Benghazi, September 11, 2012, two U.S. diplomatic compounds were attacked and four men (including Ambassador Chris Stevens) were killed. It became a political chess piece for many years. It’s to the credit of director, Michael Bay that he takes politics from the story and tries to make the characters somewhat relatable. Bay incites his usual patriotic grandstanding. It’s an old fashioned combat movie: a good guys vs. bad guys, shoot everything in sight adventure.
Basically, it is a feature length Call of Duty videogame cut scene. The movie is flawed and overlong, but surprisingly, not boring. And, although aspects of its factual accuracy can be called into question, it does attempt to dramatize what happened that night. It’s a straightforward action-thriller that never pretends to be anything other than a strong dose of American patriotism. It might be a hard pill to swallow for foreign audiences beyond these shores, but since Bay is making another Transformers film, he is allowed such a “risky” prospect.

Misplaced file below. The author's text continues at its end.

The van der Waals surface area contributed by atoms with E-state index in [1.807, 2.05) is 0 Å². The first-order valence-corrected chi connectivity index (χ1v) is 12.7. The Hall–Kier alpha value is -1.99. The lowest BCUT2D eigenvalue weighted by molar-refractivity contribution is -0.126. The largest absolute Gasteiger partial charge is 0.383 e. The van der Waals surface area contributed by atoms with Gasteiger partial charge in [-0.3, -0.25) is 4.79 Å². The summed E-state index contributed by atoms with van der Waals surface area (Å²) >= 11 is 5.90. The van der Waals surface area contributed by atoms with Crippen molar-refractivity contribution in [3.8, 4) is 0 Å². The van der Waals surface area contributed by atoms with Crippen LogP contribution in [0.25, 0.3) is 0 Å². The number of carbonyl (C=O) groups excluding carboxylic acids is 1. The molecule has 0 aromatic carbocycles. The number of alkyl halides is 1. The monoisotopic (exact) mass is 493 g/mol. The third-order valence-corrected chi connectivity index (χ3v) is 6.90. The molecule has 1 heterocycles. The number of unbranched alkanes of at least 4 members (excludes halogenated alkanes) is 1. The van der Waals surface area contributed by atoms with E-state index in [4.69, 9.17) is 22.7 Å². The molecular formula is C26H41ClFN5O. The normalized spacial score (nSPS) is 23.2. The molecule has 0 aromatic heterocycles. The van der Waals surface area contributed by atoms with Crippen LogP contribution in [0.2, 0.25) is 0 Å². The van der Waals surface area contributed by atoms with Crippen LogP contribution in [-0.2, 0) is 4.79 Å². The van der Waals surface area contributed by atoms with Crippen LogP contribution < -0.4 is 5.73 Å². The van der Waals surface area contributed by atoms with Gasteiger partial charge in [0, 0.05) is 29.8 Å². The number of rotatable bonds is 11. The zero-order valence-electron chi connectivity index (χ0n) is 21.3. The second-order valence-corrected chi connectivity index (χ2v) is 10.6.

There are some questionable Michael Bay moments, but none of the scantily clad sexualized female roles he has in his other work. This is a full on bromance of combat, and to its credit, if you know nothing about the Benghazi situation, you can still sit back, and munch popcorn and watch the explosions. Apart from the slow motion shooting of an American flag, and some hard to see night time shots, the film is at least entertaining to watch.
The actors do what they need to do, but what they need to do is shout, shoot, and sweat with their muscles. See this when you might be hungry for something like The Hurt Locker or American Sniper. It’s not exactly the same content, but the tone is similar.